I’m writing to you today with a heavy heart. This holiday weekend when most of us were celebrating the 4th of July, a home in Lancaster, Pennsylvania experienced a devastating fire. Three adults and four children died in this home fire. There were no smoke alarms in the home.
But Emmett is not alone. According to the National Poison Control, 3,500 children each year suffer from a button battery accident. Eleven deaths have been reported. That’s why I want to share our story. To help other parents learn about button batteries and how to prevent similar tragedies.
I never knew that a TV or piece of furniture could be dangerous to kids. Before the accident, we secured our flat screen TV to the wall in the living room. I didn’t know that we should also secure our old TV in Brandon’s room or even the dresser on which it stood.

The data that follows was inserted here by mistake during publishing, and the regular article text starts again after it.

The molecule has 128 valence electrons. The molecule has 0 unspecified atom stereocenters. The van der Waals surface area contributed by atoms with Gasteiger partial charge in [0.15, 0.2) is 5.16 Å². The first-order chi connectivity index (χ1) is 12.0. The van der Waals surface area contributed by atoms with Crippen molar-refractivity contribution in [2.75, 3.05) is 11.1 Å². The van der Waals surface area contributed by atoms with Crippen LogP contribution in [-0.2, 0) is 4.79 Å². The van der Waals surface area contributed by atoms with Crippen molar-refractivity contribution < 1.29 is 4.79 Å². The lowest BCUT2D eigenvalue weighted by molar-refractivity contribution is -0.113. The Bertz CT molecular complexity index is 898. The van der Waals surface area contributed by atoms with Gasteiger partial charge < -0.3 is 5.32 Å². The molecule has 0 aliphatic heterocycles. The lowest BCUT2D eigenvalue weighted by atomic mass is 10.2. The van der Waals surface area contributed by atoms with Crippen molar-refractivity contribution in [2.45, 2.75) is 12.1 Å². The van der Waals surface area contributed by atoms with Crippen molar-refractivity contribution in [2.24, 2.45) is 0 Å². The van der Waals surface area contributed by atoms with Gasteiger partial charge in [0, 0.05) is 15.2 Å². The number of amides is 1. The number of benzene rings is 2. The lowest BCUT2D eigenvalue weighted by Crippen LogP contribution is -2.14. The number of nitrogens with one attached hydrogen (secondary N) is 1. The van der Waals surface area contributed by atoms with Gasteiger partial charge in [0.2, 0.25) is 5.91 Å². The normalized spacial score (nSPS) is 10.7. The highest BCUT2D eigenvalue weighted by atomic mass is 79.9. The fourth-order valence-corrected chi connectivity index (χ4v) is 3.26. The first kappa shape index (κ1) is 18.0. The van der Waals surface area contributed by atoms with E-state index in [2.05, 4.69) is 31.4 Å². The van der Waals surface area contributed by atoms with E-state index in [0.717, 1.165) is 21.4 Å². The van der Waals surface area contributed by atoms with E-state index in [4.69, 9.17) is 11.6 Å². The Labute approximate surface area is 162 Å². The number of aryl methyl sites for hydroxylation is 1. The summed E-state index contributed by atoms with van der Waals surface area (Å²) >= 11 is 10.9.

Our partners at the U.S. Fire Administration (USFA) are dedicated to educating children and families about fire safety. Now that it’s National Fire Prevention Week, USFA Fire Program Specialist Teresa Neal wanted to share a few messages and one very important challenge.
As a longtime member of the Safe Kids staff I was pretty familiar with child safety, long before I became Stephen’s dad 17 months ago, Back then, I didn’t realize the impact Safe Kids would have on my new role as parent.